Gareth Thomas, Parliamentary Under Secretary of State at DFID, and Hilary Benn’s Deputy, spoke first, on 5 June. The meeting report is here. He discussed five topics: a) the ‘narrative’ on international development; (b) working with Governments; (c) the challenge of population growth; (d) the UN and Europe; and (e) some partisan thoughts. It was notable that he stressed emerging issues beyond the current emphasis on the Millennium Development Goals; these included the impact of globalisation, environmental challenges, and a new agenda related to conflict and terrorism. He also laid great stress on the necessary role of governments in underpinning the delivery of services to poor people. He was strongly multilateralist in his approach.
Andrew Mitchell, the Shadow Secretary of State for International Development, spoke on 7 June. The meeting report is here. He spoke particularly about three topics: (a) aid effectiveness and aid evaluation; (b) trade; and (c) conflict resolution. He laid out the Conservative case for an independent aid watchdog. He said the Conservatives would be more vocal on corruption than the Labour Government. He argued strongly for trade liberalisation, between countries in the South as well as between developed and developing countries. And he developed ideas about conflict and post-conflict work, which he described as probably ‘the most important area’ facing international development.
Lynne Featherstone, the Liberal Democrat Spokesperson, spoke on 14 June. The meeting report is here. She focused on the need for joined-up thinking across Government Departments, and developed the argument that this was not happening on a sufficient scale. Her examples included: trade, sanctions, the arms trade, ‘vulture funds’, climate change and corruption. In all these cases, she argued, lack of action by other Departments was undermining the work of DFID.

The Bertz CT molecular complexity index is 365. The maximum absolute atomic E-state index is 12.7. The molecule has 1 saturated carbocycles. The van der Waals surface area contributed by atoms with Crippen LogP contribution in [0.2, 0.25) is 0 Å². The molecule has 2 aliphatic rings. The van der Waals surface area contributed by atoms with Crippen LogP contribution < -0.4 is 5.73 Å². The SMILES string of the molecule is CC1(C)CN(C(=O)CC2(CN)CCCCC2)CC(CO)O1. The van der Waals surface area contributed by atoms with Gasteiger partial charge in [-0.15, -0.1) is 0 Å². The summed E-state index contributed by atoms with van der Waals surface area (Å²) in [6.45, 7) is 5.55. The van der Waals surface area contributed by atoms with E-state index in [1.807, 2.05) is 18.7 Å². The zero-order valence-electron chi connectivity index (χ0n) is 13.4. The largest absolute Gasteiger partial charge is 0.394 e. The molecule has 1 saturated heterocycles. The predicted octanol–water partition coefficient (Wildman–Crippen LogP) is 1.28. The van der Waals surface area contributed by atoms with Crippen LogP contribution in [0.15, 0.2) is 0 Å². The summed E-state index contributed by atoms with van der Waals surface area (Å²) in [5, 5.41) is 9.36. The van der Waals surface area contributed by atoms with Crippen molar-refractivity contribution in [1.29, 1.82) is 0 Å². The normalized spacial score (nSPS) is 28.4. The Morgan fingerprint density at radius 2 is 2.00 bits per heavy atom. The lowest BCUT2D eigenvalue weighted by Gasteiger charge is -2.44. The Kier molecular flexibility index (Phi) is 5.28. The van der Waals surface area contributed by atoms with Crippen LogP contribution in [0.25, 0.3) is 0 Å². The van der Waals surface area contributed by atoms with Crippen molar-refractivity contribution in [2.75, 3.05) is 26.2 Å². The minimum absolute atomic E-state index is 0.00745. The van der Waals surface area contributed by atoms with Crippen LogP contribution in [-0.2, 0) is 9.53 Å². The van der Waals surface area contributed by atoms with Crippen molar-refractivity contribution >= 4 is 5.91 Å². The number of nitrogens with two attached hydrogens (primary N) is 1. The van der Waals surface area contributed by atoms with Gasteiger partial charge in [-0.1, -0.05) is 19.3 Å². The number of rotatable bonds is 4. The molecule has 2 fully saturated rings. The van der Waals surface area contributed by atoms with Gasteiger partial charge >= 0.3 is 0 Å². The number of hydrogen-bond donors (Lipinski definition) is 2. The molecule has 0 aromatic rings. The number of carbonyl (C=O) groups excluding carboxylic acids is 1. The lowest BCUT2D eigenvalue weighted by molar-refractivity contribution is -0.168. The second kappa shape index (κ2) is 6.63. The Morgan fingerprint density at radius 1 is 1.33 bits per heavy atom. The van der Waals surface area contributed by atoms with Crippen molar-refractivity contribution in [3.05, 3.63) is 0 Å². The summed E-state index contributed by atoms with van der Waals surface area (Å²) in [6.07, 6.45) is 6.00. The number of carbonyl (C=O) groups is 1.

Party political sparring aside, it seems to me (and this is a personal blog, remember, not a statement on behalf of ODI, let alone on behalf of the political parties) that we can draw ten main conclusions from the debate:
First, there is a strong cross-party consensus on the importance of international development. All parties recognise the value of having an independent Department and Secretary of State. All are committed to achieving 0.7% of aid, by 2013 at the latest (with the Liberal Democrats aiming for an earlier date). Andrew Mitchell described the international development agenda as a British agenda, not a party one.
Second, there is also cross-party consensus on the view that aid is not enough on its own. All three speakers discussed issues like trade, conflict, climate change and migration. There are however, some differences of emphasis in how much prominence is given to these various issues. Gareth Thomas went so far as to frame a set of challenges to the existing, MDG-focused ‘narrative’ on international development. The others did not go quite so far.
Third, the institutional implications were hinted at rather than fully developed. Andrew Mitchell thought that DFID was leading on some important aspects of the non-aid agenda, for example in Darfur. Lynne Featherstone was particularly strong in dissecting the alleged lack of joined-up thinking across Government.
Fourth, climate change could be a test of how joined-up thinking is managed. All three speakers identified climate change as a key topic. For Lynne Featherstone, this was the ‘over-riding imperative’: she called for a Make Poverty History campaign on the subject, and for climate change proofing in all development programmes.